Jessica Cox Flies in the Face of Challenges

The world’s first licensed armless pilot is an advocate for people with disabilities and motivates people around the world to overcome their differences.

Jessica Cox sitting in her Ercoupe. (Photo courtesy of Jessica Cox)
Jessica Cox sitting in her Ercoupe. (Photo courtesy of Jessica Cox)

“Handicaps are mindsets. Whatever it is that stands in the way of achieving something, that’s when it's a handicap. I prefer to see them as obstacles or challenges. This is how I’ve been my whole life. I don’t know any different. I just live my life through my feet.”

Born in 1983, Jessica Cox is part of a small group of women pilots, only about 6% of non-commercial pilots in the US are women. But what makes her stand out is that she is the world’s first armless, abled aviator. Born without arms, Cox never let her disability become her disadvantage. She learned at a young age how to use her feet as her hands. She was frustrated and would act out because she did not have arms. She confesses that she was a “bratty child,” and just could not understand why she did not have arms when her older brother, her younger sister, and her parents all had arms. At the beginning of eight grade, after eleven years of wearing prosthetic arms, she decided to be “the real Jessica” and ditch her arms. This was the start of her new life and the start of new beginnings.

During recess, she loved swinging because it was something that she could control and imagine flying over everything. This launched her imagination and determination to become a pilot. She knew that if she were able to become a pilot, she could have her freedom, and literally fly over everyone. She started Tae Kwan Doe when she was 10, and advanced quickly, earning a black belt when she was 14. After college, Cox continued practicing and met Patrick Chamberlain, who she married in 2012.

Her journey to become a pilot started after she gave a speech to a Rotary chapter where Robin Stoddard invited her to participate in his nonprofit organization, Wright Flight. This was going to give her the opportunity to fly with the organization. But before flying with them, she had her first taste of being a pilot. During a trip to Mexico in a small, single-engine plane, she had the opportunity to place her foot on the yoke and feel the experience of being in the air. After that, her childhood fear of planes vanished. The feeling of control, of the freedom in the air, was more powerful than her fear and on that day, she made a commitment to herself and pursued her dream of becoming a pilot. This was not without obstacles though. Finding an instructor was a challenge. A lot were uncomfortable teaching and qualifying an armless pilot. Cox perservered and eventually found a teacher who agreed. Cox refused to let her disabilities affect her pilot's test and her instructor expected her to pass and successfully complete all tasks without assistance. Her dream became a reality in 2008 when she took her first solo flight.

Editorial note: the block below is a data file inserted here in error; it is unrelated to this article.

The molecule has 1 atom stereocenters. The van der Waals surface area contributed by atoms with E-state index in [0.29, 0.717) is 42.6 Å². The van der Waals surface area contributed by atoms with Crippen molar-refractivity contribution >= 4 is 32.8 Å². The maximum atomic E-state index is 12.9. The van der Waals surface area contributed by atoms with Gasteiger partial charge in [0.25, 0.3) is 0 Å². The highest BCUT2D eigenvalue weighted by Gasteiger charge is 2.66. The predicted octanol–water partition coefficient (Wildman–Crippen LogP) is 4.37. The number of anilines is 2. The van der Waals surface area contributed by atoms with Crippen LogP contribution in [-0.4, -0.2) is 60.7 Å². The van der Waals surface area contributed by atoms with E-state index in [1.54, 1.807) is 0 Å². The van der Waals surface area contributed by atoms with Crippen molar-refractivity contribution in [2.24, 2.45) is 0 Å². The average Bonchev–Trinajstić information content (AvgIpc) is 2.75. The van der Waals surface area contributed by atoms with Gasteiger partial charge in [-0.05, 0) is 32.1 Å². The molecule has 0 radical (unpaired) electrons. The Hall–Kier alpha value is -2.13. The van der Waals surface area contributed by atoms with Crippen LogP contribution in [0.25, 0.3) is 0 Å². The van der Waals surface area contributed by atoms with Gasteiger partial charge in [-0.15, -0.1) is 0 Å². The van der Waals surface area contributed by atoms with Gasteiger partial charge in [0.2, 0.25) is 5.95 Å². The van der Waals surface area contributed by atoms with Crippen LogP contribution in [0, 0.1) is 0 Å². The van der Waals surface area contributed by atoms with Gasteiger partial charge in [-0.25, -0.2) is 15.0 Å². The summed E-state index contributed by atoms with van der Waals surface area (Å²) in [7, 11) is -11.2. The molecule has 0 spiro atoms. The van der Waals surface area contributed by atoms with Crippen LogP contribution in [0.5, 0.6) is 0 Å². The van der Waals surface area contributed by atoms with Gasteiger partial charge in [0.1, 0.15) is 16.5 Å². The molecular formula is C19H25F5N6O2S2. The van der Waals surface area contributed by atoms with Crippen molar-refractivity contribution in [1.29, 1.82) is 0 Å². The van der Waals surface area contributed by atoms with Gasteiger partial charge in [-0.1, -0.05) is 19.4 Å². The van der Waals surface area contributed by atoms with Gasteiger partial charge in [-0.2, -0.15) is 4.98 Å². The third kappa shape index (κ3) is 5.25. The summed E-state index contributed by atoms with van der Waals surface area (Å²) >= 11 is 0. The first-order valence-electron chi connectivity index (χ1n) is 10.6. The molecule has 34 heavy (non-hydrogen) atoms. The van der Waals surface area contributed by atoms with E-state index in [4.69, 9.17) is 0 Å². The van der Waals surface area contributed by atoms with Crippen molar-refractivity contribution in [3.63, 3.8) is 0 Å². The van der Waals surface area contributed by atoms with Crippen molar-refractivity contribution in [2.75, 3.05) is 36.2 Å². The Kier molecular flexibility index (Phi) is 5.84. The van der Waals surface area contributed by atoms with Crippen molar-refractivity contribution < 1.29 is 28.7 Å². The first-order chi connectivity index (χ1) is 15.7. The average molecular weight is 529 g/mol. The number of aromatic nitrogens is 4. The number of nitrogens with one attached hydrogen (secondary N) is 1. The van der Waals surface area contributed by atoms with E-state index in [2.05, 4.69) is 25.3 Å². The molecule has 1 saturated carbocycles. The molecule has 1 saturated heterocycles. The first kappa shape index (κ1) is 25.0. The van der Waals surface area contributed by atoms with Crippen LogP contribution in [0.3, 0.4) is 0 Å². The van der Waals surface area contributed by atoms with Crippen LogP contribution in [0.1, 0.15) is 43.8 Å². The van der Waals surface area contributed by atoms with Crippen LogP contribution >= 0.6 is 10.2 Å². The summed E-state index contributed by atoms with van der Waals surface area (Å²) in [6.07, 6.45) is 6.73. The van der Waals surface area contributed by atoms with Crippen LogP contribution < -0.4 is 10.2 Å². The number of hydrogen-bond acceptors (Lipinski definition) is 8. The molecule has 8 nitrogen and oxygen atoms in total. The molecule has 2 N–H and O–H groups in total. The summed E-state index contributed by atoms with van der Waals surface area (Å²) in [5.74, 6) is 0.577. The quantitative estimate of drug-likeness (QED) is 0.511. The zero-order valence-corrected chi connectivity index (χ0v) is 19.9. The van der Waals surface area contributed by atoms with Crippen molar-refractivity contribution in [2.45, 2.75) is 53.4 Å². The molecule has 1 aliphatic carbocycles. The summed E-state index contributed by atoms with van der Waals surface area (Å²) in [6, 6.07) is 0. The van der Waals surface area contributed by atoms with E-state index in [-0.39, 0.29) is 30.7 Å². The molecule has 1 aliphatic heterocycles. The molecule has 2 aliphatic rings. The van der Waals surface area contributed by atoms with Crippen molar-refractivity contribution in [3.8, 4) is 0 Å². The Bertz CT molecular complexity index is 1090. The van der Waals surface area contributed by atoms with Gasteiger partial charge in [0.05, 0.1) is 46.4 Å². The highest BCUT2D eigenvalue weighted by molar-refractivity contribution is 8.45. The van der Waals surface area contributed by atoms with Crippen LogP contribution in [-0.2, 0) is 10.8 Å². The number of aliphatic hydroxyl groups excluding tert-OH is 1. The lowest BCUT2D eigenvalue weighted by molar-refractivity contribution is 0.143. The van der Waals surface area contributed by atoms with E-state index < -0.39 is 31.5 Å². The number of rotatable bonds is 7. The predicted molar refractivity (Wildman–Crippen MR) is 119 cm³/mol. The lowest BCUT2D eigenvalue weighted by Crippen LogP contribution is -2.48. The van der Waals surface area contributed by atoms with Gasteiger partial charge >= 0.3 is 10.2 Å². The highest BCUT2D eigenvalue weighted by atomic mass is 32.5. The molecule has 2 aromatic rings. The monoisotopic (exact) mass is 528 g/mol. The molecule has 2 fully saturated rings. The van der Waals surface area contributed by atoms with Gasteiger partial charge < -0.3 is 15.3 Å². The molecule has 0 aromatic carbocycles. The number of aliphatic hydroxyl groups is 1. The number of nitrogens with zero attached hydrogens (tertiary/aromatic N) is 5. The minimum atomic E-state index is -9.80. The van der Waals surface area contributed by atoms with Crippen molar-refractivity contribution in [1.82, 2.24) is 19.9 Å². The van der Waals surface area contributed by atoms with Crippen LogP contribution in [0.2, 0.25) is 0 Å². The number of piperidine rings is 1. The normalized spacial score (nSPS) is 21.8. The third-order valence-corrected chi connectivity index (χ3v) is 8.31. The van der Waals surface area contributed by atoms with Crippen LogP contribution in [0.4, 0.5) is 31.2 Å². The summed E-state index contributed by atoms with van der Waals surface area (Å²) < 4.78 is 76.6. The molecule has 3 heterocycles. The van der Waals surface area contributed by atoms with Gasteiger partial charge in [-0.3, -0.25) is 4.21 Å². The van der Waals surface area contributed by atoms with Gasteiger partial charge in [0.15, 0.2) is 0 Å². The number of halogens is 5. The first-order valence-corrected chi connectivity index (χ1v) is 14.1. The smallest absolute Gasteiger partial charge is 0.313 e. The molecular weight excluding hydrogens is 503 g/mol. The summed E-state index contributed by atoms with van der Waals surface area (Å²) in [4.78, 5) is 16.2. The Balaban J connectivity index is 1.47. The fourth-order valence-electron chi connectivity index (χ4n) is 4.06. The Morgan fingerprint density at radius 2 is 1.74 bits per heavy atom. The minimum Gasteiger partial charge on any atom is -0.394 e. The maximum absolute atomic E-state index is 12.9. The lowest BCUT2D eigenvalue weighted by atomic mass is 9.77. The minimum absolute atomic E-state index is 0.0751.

Three people stand in front of a yellow plane.
College Park Aviation Museum Director Kevin Cabrera and Jamie Jones, Public Programs Manager pose with Jessica Cox in front of her Ercoupe at the College Park Airport. College Park Aviation Museum

Cox is not only a pilot and advocate for women in aviation but also a champion for people with disabilities. As a motivational speaker, she has traveled across the world to inspire others. She is a fighter for the Americans with Disabilities Act (ADA) and became an advocate for the adoption of the Convention of the Rights of Persons with Disabilities (CRPD), which gives people with disabilities access to education, health care, and the same advantages she had growing up. She has become a Goodwill Ambassador with Humanity and Inclusion and has traveled throughout Europe, Africa, and Australia.

An armless woman in a white t-shirt stands next to a sign "Ercoupe" with a gray airplane in the background
Jessica Cox standing in front of a 1946 Ercoupe 415D, located at the College Park Aviation Museum. College Park Aviation Museum

2020 celebrated several important milestones in history. Nationally, it marked the 100th anniversary of the 19th Amendment and the 30th anniversary of the Americans with Disabilities Act, and locally, the 80th anniversary of the Ercoupe, which was manufactured in Riverdale, Maryland. Designed by Fred Weick, the Ercoupe was described as a “fool proof” plane – simple and safe—a plane that anyone could fly. The two-seat Ercoupe 415 became available for purchase in 1940. The ease of its design made it accessible to Cox.

In honor of both the anniversary of the Ercoupe and the anniversary of the ADA, Cox and her team flew to the College Park Airport, the oldest continuing operating airport in the world, founded in 1909, in College Park, Maryland. Adjacent to the Airport is the College Park Aviation Museum, owned by the M-NCPPC, Department of Parks and Recreation, Prince George's County and is a Smithsonian Affiliate. The museum hosted Jessica’s fly-in on the anniversary weekend in July 2020.

Jessica Cox signs a white tshirt with her foot.
Jessica Cox signing a t-shirt at the College Park Aviation Museum during the 80th anniversary celebration of the Ercoupe. College Park Aviation Museum

Jessica Cox’s documentary, “Right Footed,” chronicles her story of overcoming adversity and follows her over a period of two years as she becomes a mentor for children with disabilities and their families. She is also the author of “Disarm your Limits: The Flight Formula to Lift You to Success and Propel You to the Next Horizon.”

The College Park Aviation Museum opened in 1988. It is located on the grounds of the world's oldest continuously operating airport in College Park, Maryland. The airport was founded in 1909 when Wilbur Wright visited to give flight instruction to the first military aviators. More information at